Opinion 93-52

October 28, 1993

PLEASE NOTE: "New York's Rules Governing Judicial Conduct do not include a provision analogous to Minnesota's 'announce clause.'  The pledges or promises clause … does not prohibit judicial candidates from articulating their views on legal issues" (Matter of Watson, 100 N.Y.2d 290 [2003]; cf. Republican Party of Minn. v White, 536 US 765 [2002]).  


Digest:         A judge seeking re-election may accept an endorsement from the Right to Life party.


Rule:            Canon 7(B)(1)(c).


         A part-time judge who is seeking re-election has requested an opinion as to whether the judge may accept the endorsement of the Right to Life party. The judge previously ran for office on the Republican line, and has been offered additional endorsements from other political parties for the 1993 election year, including the Conservative and Democratic parties.

         Canon 7(B)(1)(c) prohibits a judicial candidate, during a campaign for judicial office, from announcing “his views on disputed legal or political issues.” Thus, a candidate for judicial office should not sign a pledge to support the party's platform or position in connection with a written acceptance of the party's endorsement, or as a condition precedent to the offer of endorsement by the party. Neither should the candidate manifest an acceptance of the principles of the party in any other fashion. These principles are applicable equally whether endorsements are made by multi-issue or single-issue political parties.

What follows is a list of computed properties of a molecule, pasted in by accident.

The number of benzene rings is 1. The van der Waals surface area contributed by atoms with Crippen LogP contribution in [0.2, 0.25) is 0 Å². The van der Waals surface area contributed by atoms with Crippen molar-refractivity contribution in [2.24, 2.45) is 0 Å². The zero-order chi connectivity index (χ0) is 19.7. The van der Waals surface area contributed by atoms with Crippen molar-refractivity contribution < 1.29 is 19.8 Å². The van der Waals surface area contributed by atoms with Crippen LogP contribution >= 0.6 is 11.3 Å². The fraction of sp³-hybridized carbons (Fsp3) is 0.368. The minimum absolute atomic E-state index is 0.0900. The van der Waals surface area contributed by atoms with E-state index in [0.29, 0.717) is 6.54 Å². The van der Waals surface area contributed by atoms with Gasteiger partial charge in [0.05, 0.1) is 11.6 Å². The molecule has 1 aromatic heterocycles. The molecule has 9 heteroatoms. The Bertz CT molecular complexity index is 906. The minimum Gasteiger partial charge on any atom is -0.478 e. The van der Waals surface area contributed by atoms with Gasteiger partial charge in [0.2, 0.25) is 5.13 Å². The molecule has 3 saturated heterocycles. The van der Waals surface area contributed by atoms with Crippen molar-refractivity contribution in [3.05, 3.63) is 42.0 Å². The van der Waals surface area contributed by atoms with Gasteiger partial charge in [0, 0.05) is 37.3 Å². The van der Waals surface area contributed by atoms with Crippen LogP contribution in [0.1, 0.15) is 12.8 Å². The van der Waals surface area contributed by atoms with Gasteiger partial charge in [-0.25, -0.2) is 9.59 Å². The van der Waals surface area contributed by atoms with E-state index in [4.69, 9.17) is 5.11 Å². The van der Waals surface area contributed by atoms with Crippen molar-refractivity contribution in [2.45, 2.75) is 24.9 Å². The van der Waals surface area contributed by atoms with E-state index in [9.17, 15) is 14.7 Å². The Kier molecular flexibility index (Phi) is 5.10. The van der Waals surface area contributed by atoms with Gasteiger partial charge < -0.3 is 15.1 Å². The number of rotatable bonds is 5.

However, a judicial candidate's mere acceptance of the endorsement of a political party, whether multi-issue or single-issue, in and of itself, does not constitute an endorsement by the candidate of the party's position on an issue, nor does it constitute an announcement of the candidate's position on the party's platform or political philosophy, either specifically or generally. For example, it is not inconsistent in precedent or custom for a judicial candidate to accept simultaneously the endorsements of the Democratic, Republican, Liberal and Conservative parties, even where the party platforms are in conflict. A candidate who accepts the endorsement of a party that limits its platform to one issue, such as the Right to Life party, does not necessarily imply agreement with the position of that party. Thus, as long as the party is on the ballot in accordance with the Election Law, the candidate may accept its endorsement if all the procedures and requirements of the Election Law are met.

         See also, New York State Bar Association Committee on Judicial Election Monitoring, Opinion No. 1 - (83-3), dated September 28, 1983. Also in accord is unpublished opinion issued by OCA Counsel, dated February 20, 1980.


See also Opinion 93-99, infra.